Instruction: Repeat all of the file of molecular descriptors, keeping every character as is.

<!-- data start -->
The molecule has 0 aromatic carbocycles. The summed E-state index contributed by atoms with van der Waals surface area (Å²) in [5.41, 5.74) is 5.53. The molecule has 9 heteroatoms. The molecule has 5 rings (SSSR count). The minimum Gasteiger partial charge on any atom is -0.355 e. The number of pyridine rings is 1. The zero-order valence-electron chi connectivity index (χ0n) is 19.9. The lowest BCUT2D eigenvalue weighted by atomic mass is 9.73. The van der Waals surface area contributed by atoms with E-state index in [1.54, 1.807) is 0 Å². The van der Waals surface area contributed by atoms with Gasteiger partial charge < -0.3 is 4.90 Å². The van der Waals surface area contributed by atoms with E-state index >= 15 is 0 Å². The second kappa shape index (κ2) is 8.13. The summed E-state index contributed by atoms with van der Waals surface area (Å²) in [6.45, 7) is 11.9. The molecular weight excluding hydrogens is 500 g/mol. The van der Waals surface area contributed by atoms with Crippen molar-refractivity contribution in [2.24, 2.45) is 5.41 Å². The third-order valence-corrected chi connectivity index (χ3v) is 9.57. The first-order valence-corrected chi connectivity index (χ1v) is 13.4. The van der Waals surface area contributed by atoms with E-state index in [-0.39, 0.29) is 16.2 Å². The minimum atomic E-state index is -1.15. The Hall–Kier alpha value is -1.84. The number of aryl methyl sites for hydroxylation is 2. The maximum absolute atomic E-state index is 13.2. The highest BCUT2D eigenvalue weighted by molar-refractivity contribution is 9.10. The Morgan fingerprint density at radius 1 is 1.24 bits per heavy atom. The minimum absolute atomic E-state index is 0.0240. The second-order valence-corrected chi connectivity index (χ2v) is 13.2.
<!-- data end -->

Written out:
The molecule has 0 aromatic carbocycles. The summed E-state index contributed by atoms with van der Waals surface area (Å²) in [5.41, 5.74) is 5.53. The molecule has 9 heteroatoms. The molecule has 5 rings (SSSR count). The minimum Gasteiger partial charge on any atom is -0.355 e. The number of pyridine rings is 1. The zero-order valence-electron chi connectivity index (χ0n) is 19.9. The lowest BCUT2D eigenvalue weighted by atomic mass is 9.73. The van der Waals surface area contributed by atoms with E-state index in [1.54, 1.807) is 0 Å². The van der Waals surface area contributed by atoms with Gasteiger partial charge < -0.3 is 4.90 Å². The van der Waals surface area contributed by atoms with E-state index >= 15 is 0 Å². The second kappa shape index (κ2) is 8.13. The summed E-state index contributed by atoms with van der Waals surface area (Å²) in [6.45, 7) is 11.9. The molecular weight excluding hydrogens is 500 g/mol. The van der Waals surface area contributed by atoms with Crippen molar-refractivity contribution in [2.24, 2.45) is 5.41 Å². The third-order valence-corrected chi connectivity index (χ3v) is 9.57. The first-order valence-corrected chi connectivity index (χ1v) is 13.4. The van der Waals surface area contributed by atoms with E-state index in [-0.39, 0.29) is 16.2 Å². The minimum atomic E-state index is -1.15. The Hall–Kier alpha value is -1.84. The number of aryl methyl sites for hydroxylation is 2. The maximum absolute atomic E-state index is 13.2. The highest BCUT2D eigenvalue weighted by molar-refractivity contribution is 9.10. The Morgan fingerprint density at radius 1 is 1.24 bits per heavy atom. The minimum absolute atomic E-state index is 0.0240. The second-order valence-corrected chi connectivity index (χ2v) is 13.2.